The Introvert’s Guide to Living Truthfully Pt 2/3 – 5 Techniques to Socialize in an Extroverted World

In Part 1, I talked about how the world is lying to introverts every day by telling them that they aren’t fit for an extroverted world.

I discussed what an introvert really is, and why their attributes have nothing to do with being anti-social.

Socializing has to be seen in a different light for the introvert.

Instead of seeing socializing as a chore, introverts must see it as a necessity to expand their minds, gain inspiration, and influence others.

But the real challenge for introverts is not the act of going out — it is the act of staying out and enjoying themselves for an extended period of time.

Over the past couple of years, I’ve found techniques that have not only helped me stay out longer, but have also helped me appreciate extended socializing even more.

By incorporating these 5 techniques, I’m able to continually break outside of my comfort zone, learn more about myself and the world, and socialize even when I don’t feel like it.

Here we go.

1) Lead the event

Be the host.

Simple, yet extremely effective.

When you’re the host, you are keeping yourself busy by doing many different things.

You are making sure that other people are having a good time, making sure that everyone’s got a drink in their hand, making sure that people are getting connected with each other.

You’re providing an insane amount of value to everyone around you. And because of that, you’ll stay internally motivated throughout the party.

You are the designer. You invite the people that you want to see and you do the things that you want to do.

This is the simplest, yet most effective technique for enjoying yourself at social events.

If you can’t be the host, help the host. Help them set up, pick music, cater the event, or whatever.

Ask him, he’ll be grateful.

2) Have a purpose

Everyone socializes for a reason.

Figure out what yours is and make it specific.


-Meet the CEO of the company and talk about his favorite hobby(you did your research, right?)

-Catch up with an old friend

-Unwind from the stressful week you had and just relax

-Meeting more people of the opposite sex

By setting a purpose, you now have a mission. Socializing is now like a game, and games are fun.

They make life exciting.

If you don’t have a purpose when you’re socializing, then why are you doing it?

If you’re doing it just to pass the time, then you have something more important that you should be doing.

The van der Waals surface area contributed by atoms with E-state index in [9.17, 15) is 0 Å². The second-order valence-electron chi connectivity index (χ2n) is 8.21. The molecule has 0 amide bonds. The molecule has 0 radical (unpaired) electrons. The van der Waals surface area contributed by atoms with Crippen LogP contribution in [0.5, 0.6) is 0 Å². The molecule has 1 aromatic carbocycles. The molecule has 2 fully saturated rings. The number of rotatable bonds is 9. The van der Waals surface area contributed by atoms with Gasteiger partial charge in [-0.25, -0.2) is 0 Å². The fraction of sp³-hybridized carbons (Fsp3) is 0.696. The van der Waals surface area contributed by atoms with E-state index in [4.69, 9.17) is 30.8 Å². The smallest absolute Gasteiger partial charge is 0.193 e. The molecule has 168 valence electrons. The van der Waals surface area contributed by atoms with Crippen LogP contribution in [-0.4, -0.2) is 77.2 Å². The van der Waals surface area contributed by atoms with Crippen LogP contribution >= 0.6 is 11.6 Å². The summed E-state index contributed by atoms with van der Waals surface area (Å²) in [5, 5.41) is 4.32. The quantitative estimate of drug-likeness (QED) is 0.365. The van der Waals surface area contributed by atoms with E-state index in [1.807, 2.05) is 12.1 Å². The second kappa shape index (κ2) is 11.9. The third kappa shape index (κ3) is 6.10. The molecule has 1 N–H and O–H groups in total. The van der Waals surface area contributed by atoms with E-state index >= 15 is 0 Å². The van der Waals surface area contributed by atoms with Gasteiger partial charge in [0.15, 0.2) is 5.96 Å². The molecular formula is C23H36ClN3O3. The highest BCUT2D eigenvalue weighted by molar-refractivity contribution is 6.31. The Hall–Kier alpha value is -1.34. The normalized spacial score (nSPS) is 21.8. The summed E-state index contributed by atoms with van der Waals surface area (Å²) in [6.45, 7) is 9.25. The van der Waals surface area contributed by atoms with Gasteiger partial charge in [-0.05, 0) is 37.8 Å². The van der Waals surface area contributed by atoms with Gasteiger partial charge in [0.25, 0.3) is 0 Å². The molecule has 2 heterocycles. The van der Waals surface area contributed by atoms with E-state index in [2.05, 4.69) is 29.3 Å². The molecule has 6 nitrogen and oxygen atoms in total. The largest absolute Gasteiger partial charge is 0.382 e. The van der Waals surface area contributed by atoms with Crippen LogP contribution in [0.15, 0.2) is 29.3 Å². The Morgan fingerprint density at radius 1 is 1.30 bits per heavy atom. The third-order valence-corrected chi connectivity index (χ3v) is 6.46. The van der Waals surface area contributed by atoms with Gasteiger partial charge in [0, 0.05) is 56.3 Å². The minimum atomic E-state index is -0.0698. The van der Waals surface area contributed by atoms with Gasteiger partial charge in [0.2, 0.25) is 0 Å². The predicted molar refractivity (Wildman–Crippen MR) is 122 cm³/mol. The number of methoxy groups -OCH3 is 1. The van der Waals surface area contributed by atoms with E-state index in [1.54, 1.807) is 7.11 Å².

Don’t waste your time.

But when you set a purpose, your actions start to automatically align with that purpose.

And you’ll start to have more fun while you’re out.

3) Eliminate small talk.

Small talk sucks, so don’t do it.

You naturally lose energy by talking about stuff that you don’t really care about, so why do it when you’re losing energy already by being around a crap load of people?

Don’t do it.

Instead, ask open-ended questions and make them relevant.

For example:
“Hey, how are you?” “Good.”
turns into
“Hey man, tell me about skydiving trip you just went on. What was your favorite part about it?”

You aren’t a social robot, you’re socializing to build connections.

The more you eliminate small talk, the more fulfilling your social interactions will be and the less likely you’ll drain your energy from being out.

4) Change environments often

When I’m out socializing, one thing that I consistently do to keep my energy up is to change environments often.

If I’m at a bar for too long, my energy will start to drain and I just won’t feel like talking to anyone.

But by changing my environment consistently, I’m able to keep it up and keep socializing.

So before you start to lose your energy, keep your energy up by going to another bar or another venue.

Bring some people with you.

Or if you’re in a huge group of people talking about something boring, then leave and go find a smaller group to talk to.

An example: I was recently out to a bar with some friends when I noticed that not only my energy level was dying, but everyone in the group was as well.

So instead of calling it quits and leaving, I insisted that we all go to a hookah lounge a couple of blocks away.